Business Secretary Vince Cable opens pioneering food waste plant in Dagenham
- Credit: Archant
The capital’s first anaerobic digestion waste recycling plant was opened in Dagenham this morning by Business Secretary Vince Cable.
The 4.7-acre site forms part of the 60-acre London Sustainable Industries Park (LSIP) in Dagenham Dock and is set to produce 1.4MW a year - enough to power 2,000 homes - which will be sold to the National Grid.
While visiting the park Mr Cable also opened a new £12million line at the world-leading Closed Loop recycling plant, making it the biggest recycler of milk bottles in the world.
He insists today’s openings are good news for both Dagenham and Greater London as a whole.
“Dagenham’s a relatively deprived area so it’s great to see the investment, growth and regeneration involved in projects like this.
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“There are huge investment opportunities for energy from waste across London, but we need to find the land to build the plants.”
By processing up to 50,000 tonnes of food and green waste that might have otherwise gone to landfill, the £21million plant will also produce 14,000 tonnes of compost and 36,000 tonnes of fertiliser annually for agricultural use.
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The plant is owned by green energy group by TEG, with waste so far arriving from Tower Hamlets and Greenwich plus a number of North London boroughs, with Barking and Dagenham Council yet to sign up to the scheme.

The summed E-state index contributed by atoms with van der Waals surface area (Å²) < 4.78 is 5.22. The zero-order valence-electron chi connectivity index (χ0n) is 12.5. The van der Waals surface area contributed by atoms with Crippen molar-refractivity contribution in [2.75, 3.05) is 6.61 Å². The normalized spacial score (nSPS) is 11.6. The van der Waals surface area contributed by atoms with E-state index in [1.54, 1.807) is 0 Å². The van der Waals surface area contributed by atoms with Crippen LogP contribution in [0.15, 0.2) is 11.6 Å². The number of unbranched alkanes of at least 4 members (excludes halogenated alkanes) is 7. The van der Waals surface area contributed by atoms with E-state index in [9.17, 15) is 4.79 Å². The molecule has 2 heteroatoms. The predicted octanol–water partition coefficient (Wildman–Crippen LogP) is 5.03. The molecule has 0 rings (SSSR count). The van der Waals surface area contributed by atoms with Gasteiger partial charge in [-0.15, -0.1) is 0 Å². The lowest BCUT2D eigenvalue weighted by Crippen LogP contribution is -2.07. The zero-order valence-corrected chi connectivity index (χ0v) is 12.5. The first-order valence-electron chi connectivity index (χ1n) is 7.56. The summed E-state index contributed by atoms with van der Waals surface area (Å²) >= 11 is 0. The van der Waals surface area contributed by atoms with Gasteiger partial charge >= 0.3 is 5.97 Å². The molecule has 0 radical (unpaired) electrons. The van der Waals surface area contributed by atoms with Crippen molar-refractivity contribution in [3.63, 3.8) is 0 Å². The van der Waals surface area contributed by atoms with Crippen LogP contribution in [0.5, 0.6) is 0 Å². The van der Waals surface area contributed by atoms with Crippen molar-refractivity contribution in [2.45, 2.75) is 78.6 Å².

Experts estimate 20 similar plants will be needed to cope with the level of food waste across London, with other sites already being scouted.
Chief executive of TEG Michael Fishwick is delighted to see the plant in action.
He said: “The site is perfect, with good access and transport infrastructure on the doorstep and the local authority were very welcoming and accommodating.”
The process involves the breakdown of organic materials, such as kitchen and garden waste from homes and business, using natural bacteria to produce renewable energy in the form of biogas and agricultural produce.
The investment at Closed Loop will increase capacity at the plant to 55,000 tonnes a year, creating the most advanced plastics purification facility in the UK and bringing in 50 new jobs.
The process will also divert 30,000 tonnes of carbon emissions.
Mr Cable added: “The significant investment in the Dagenham plant will also mean less of our plastic bottles being sent to landfill or exported for recycling.
“It is precisely the sort of project which can support the UK’s transition to a green economy.”